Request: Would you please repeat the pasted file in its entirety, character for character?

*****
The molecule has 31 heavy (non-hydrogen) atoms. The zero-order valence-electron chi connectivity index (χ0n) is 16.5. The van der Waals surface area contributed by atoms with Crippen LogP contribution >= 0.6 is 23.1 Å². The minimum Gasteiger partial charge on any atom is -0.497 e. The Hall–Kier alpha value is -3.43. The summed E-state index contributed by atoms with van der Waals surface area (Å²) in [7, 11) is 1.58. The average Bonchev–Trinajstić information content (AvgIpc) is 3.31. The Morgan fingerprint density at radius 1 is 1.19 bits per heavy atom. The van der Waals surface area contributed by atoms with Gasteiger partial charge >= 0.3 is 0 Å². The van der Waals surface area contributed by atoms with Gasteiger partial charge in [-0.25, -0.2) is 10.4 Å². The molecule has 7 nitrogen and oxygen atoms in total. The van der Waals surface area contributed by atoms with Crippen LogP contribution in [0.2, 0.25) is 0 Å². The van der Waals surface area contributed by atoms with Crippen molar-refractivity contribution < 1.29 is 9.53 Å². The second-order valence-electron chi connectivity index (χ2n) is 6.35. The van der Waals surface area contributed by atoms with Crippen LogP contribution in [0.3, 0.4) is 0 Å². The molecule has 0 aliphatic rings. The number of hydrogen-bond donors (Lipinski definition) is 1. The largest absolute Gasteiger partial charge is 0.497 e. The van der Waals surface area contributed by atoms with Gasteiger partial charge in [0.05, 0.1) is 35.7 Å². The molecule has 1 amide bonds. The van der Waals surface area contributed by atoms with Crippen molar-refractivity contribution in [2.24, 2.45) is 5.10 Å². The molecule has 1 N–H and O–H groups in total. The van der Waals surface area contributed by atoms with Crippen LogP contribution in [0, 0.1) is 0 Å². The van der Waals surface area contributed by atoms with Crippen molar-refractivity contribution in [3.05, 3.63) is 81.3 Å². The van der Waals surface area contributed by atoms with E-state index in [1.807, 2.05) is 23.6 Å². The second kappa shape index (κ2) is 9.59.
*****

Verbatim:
The molecule has 31 heavy (non-hydrogen) atoms. The zero-order valence-electron chi connectivity index (χ0n) is 16.5. The van der Waals surface area contributed by atoms with Crippen LogP contribution >= 0.6 is 23.1 Å². The minimum Gasteiger partial charge on any atom is -0.497 e. The Hall–Kier alpha value is -3.43. The summed E-state index contributed by atoms with van der Waals surface area (Å²) in [7, 11) is 1.58. The average Bonchev–Trinajstić information content (AvgIpc) is 3.31. The Morgan fingerprint density at radius 1 is 1.19 bits per heavy atom. The van der Waals surface area contributed by atoms with Gasteiger partial charge >= 0.3 is 0 Å². The van der Waals surface area contributed by atoms with Gasteiger partial charge in [-0.25, -0.2) is 10.4 Å². The molecule has 7 nitrogen and oxygen atoms in total. The van der Waals surface area contributed by atoms with Crippen LogP contribution in [0.2, 0.25) is 0 Å². The van der Waals surface area contributed by atoms with Crippen molar-refractivity contribution < 1.29 is 9.53 Å². The second-order valence-electron chi connectivity index (χ2n) is 6.35. The van der Waals surface area contributed by atoms with Crippen LogP contribution in [0.3, 0.4) is 0 Å². The molecule has 0 aliphatic rings. The number of hydrogen-bond donors (Lipinski definition) is 1. The largest absolute Gasteiger partial charge is 0.497 e. The van der Waals surface area contributed by atoms with Gasteiger partial charge in [0.05, 0.1) is 35.7 Å². The molecule has 1 amide bonds. The van der Waals surface area contributed by atoms with Crippen molar-refractivity contribution in [2.24, 2.45) is 5.10 Å². The molecule has 1 N–H and O–H groups in total. The van der Waals surface area contributed by atoms with Crippen LogP contribution in [0, 0.1) is 0 Å². The van der Waals surface area contributed by atoms with Crippen molar-refractivity contribution in [3.05, 3.63) is 81.3 Å². The van der Waals surface area contributed by atoms with E-state index in [1.807, 2.05) is 23.6 Å². The second kappa shape index (κ2) is 9.59.